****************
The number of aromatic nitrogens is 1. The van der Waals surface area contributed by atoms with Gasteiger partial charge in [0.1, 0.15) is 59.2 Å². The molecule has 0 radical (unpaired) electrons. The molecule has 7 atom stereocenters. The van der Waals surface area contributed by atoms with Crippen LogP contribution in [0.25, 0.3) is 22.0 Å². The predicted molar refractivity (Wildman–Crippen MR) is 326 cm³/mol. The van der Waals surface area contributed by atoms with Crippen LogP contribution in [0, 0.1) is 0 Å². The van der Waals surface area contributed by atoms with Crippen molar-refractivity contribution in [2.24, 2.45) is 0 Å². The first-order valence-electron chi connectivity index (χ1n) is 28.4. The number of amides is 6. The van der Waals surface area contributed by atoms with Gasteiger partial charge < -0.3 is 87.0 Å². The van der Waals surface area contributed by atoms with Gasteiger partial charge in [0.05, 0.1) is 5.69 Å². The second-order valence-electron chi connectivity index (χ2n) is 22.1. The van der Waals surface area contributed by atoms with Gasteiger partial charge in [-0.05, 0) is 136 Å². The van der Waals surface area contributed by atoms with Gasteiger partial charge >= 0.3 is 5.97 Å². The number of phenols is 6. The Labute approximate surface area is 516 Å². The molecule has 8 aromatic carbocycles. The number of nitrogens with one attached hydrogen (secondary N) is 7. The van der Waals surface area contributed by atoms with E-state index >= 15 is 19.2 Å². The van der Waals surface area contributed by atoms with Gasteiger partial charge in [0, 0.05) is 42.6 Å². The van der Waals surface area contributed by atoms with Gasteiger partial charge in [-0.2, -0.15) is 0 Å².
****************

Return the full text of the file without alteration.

The number of aromatic nitrogens is 1. The van der Waals surface area contributed by atoms with Gasteiger partial charge in [0.1, 0.15) is 59.2 Å². The molecule has 0 radical (unpaired) electrons. The molecule has 7 atom stereocenters. The van der Waals surface area contributed by atoms with Crippen LogP contribution in [0.25, 0.3) is 22.0 Å². The predicted molar refractivity (Wildman–Crippen MR) is 326 cm³/mol. The van der Waals surface area contributed by atoms with Crippen LogP contribution in [0, 0.1) is 0 Å². The van der Waals surface area contributed by atoms with Crippen molar-refractivity contribution in [2.24, 2.45) is 0 Å². The first-order valence-electron chi connectivity index (χ1n) is 28.4. The number of amides is 6. The van der Waals surface area contributed by atoms with Gasteiger partial charge < -0.3 is 87.0 Å². The van der Waals surface area contributed by atoms with Gasteiger partial charge in [0.05, 0.1) is 5.69 Å². The second-order valence-electron chi connectivity index (χ2n) is 22.1. The van der Waals surface area contributed by atoms with Gasteiger partial charge in [-0.05, 0) is 136 Å². The van der Waals surface area contributed by atoms with Gasteiger partial charge >= 0.3 is 5.97 Å². The number of phenols is 6. The Labute approximate surface area is 516 Å². The molecule has 8 aromatic carbocycles. The number of nitrogens with one attached hydrogen (secondary N) is 7. The van der Waals surface area contributed by atoms with E-state index >= 15 is 19.2 Å². The van der Waals surface area contributed by atoms with Gasteiger partial charge in [0, 0.05) is 42.6 Å². The van der Waals surface area contributed by atoms with Gasteiger partial charge in [-0.2, -0.15) is 0 Å².